Mortality patterns over 3 years in a sparse population of wild rabbits (Oryctolagus cuniculus) in New Zealand, with an emphasis on rabbit haemorrhagic disease (RHD)

Henning, J and Pfeiffer, D U and Davies, P R and Stevenson, M A and Meers, J (2008) Mortality patterns over 3 years in a sparse population of wild rabbits (Oryctolagus cuniculus) in New Zealand, with an emphasis on rabbit haemorrhagic disease (RHD). European Journal of Wildlife Research, 54 (4). pp. 619-626.

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Abstract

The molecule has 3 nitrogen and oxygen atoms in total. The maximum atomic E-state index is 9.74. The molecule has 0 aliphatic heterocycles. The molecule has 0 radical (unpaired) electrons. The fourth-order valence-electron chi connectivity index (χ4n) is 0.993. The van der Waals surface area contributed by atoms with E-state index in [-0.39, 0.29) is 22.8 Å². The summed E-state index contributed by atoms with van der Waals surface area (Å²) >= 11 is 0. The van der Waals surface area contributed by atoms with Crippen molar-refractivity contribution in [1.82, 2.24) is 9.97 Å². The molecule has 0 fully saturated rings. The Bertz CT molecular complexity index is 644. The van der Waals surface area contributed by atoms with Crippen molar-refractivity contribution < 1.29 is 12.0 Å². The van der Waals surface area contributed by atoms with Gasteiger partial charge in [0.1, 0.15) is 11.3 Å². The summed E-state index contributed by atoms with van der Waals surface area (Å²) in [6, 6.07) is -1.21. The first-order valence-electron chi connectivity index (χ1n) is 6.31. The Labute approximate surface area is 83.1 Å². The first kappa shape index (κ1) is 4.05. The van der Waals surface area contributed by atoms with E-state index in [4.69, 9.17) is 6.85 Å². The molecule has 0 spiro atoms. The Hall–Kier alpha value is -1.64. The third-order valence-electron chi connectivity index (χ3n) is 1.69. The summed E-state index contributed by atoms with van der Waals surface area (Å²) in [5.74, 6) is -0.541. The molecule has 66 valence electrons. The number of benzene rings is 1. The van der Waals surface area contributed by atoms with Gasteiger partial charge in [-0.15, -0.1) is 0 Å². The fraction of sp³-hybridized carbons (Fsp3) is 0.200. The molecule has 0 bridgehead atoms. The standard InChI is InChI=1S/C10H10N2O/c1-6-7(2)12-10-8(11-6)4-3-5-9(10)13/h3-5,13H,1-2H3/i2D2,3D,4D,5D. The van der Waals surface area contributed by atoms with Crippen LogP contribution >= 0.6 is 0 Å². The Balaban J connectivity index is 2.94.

A sparse rabbit population in New Zealand was monitored over 3 years to assess the temporal dynamics of rabbit mortality, in particular to understand the mortality patterns due to rabbit haemorrhagic disease (RHD). A total of 107 deaths were recorded, of which 93 could be classified by cause. The predominant cause of mortality was predation (47% of deaths), followed by RHD (20%). Deaths due to RHD were clustered in time (within 3 weeks), predation occurred most actively from late autumn to spring, while other causes of death did not show pronounced seasonal peaks. No differences in cause-specific death risk were observed between sexes. Predation was the main cause of death in younger animals, while RHD mortality occurred mainly in older rabbits. This study has shown that the impact of RHD can vary considerably between years, indicating that a variety of risk factors are required to initiate a RHD epidemic with a high mortality rate among rabbits.